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Brighton Beach Memoirs: Broadway’s wittiest goes semi-autobiographical in this classic revival


In 1983, Neil Simon, one of America’s most prolific and funniest playwrights/screenwriters debuted his semi-biographical play about his childhood in “Brighton Beach Memoirs.”

What made this production stand-out, beyond the obvious of art imitating life, was the various devices Simon used to break down the theatrical fourth wall with the character speaking at times to the audience as if to let them in on the various secret backstories and thoughts of Eugene Morris Jerome, the main character.

Circle Theatre's second production of their 2017 season is set in the the early 1930s depression and features Eugene, a budding young male dreaming of baseball and girls. But this comedy about coming of age in an age of uncertainty is also a story about a family trying to navigate the hardships of their time with a steady mother, a much-overworked father, and Eugene’s very worldly older brother Stanley.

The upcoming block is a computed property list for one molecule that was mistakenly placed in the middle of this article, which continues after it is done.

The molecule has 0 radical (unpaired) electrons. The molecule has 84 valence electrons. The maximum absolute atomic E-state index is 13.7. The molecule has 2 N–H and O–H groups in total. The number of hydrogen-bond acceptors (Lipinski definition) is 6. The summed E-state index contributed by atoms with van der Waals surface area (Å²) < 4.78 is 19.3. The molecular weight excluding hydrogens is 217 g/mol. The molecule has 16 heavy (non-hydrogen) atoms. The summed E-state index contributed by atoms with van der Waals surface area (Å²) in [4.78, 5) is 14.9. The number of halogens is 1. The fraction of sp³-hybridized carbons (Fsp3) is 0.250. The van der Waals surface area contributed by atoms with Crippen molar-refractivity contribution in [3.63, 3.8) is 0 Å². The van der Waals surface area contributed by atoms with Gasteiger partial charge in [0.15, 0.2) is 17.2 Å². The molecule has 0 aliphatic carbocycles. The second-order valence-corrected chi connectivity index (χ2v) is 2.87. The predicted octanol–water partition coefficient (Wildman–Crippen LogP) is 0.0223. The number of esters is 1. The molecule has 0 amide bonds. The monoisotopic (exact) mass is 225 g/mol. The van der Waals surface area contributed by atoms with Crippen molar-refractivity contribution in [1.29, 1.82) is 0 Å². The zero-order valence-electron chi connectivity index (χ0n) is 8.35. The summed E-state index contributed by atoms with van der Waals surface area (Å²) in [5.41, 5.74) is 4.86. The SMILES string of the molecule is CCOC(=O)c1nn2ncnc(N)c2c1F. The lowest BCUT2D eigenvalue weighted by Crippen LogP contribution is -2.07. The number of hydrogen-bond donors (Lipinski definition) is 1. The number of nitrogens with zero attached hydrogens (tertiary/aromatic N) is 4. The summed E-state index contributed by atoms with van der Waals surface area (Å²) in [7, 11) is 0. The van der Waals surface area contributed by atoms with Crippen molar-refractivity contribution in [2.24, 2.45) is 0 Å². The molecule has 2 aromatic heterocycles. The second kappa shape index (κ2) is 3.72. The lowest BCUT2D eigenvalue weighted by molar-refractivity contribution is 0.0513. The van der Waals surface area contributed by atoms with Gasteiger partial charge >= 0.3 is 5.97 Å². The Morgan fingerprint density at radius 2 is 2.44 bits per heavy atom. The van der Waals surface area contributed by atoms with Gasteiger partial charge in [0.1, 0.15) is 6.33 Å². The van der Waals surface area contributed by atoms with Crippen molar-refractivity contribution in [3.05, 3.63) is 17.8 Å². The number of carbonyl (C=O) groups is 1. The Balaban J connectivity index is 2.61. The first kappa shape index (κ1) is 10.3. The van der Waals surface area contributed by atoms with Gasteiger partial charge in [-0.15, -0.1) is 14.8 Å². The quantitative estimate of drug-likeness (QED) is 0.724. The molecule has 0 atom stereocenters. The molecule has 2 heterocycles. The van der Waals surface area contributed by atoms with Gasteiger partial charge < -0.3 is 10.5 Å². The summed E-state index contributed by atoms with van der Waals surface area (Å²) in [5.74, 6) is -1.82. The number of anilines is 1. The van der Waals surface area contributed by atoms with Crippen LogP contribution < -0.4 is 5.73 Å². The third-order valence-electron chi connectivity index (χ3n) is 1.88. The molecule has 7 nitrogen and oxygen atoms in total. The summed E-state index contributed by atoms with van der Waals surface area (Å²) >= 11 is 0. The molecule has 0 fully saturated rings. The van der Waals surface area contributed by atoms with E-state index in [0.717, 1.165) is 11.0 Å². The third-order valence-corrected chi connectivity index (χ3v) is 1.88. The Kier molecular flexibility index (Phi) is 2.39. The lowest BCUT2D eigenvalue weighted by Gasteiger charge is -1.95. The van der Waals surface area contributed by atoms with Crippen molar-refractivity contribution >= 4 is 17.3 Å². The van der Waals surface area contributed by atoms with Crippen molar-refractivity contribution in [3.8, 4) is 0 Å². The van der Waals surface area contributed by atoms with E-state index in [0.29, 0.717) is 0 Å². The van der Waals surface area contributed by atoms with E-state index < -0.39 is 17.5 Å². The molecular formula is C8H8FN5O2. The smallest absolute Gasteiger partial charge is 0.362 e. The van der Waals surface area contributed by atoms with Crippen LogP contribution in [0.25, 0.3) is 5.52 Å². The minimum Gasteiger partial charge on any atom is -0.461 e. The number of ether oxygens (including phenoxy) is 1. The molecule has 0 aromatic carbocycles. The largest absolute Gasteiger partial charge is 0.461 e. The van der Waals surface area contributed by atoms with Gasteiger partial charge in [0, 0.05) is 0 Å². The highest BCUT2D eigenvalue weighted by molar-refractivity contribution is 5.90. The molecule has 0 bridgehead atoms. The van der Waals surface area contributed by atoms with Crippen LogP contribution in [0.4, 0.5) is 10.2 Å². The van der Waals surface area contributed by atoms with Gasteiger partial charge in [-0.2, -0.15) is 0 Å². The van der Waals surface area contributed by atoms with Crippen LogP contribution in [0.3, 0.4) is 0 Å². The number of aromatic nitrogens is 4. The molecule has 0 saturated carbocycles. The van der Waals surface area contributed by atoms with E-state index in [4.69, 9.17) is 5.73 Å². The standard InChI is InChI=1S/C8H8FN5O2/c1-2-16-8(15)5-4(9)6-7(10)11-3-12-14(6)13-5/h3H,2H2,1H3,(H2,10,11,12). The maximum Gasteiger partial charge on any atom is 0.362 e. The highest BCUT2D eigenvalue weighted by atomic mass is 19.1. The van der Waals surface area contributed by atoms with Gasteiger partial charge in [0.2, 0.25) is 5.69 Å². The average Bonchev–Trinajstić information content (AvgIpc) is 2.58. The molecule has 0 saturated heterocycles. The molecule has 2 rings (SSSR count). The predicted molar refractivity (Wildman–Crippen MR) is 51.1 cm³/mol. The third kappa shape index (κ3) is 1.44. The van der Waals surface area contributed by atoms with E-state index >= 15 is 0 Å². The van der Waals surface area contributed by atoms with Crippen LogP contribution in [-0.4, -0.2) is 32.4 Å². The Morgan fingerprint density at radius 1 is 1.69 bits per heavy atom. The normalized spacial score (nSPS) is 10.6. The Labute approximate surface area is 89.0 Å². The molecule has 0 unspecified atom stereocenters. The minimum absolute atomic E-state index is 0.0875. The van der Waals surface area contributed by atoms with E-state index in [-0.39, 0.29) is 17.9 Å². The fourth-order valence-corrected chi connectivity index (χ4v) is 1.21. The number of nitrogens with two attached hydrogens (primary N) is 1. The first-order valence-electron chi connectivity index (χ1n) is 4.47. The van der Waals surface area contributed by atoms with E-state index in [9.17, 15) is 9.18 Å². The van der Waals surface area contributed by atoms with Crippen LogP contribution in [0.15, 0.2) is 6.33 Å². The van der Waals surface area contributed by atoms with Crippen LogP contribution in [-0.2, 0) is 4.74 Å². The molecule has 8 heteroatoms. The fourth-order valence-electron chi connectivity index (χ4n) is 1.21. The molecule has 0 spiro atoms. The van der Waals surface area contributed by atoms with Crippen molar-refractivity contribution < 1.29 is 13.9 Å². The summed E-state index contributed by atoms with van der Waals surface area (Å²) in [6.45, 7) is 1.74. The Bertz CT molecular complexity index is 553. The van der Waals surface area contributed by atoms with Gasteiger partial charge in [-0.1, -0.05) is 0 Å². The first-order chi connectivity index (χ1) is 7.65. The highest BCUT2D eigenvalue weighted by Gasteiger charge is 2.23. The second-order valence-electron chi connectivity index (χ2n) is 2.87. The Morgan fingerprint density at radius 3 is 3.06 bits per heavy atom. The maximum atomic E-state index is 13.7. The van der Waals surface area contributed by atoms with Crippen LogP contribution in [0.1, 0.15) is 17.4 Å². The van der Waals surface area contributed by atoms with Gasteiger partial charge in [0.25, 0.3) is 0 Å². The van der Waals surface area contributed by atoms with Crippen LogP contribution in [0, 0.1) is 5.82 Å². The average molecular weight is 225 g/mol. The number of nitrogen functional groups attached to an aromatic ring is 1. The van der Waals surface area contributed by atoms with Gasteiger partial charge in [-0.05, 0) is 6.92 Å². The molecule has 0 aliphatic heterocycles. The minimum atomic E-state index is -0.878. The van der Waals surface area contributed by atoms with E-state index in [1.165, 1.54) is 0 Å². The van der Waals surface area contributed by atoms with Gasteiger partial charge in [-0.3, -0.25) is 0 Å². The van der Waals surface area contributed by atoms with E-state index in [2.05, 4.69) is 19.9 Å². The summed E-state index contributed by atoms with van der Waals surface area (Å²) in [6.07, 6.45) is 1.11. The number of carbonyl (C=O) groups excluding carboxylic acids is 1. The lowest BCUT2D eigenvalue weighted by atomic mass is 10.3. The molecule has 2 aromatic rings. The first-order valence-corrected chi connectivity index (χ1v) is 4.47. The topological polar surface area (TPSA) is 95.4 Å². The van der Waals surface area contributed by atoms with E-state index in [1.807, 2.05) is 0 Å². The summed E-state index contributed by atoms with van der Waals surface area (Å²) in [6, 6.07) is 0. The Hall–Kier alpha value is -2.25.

Add to the mix a widowed Aunt Blanche, her two young (but rapidly aging) daughters, and you have all the ingredients for a wild ride of a comic play with a big heart. (Bring your tissues.)

Simon as a playwright in the 1970s and beyond always had a knack for banter and with “Brighton Beach Memoirs” he is at the top of his craft. “Brighton Beach Memoirs” would go on to win numerous awards as well as spawn a trilogy that includes “Biloxi Blues” about Eugene’s time spent in the World War II and “Broadway Bound,” where the family begins to fall apart right as his career is poised to take off.

Good theatre like “Brighton Beach Memoirs” reminds all of us of the powerful life lessons that can be seamlessly delivered via the witty dialogue and fine acting that is sure to be a part of your experience and every show at Circle Theatre’s summer season. 
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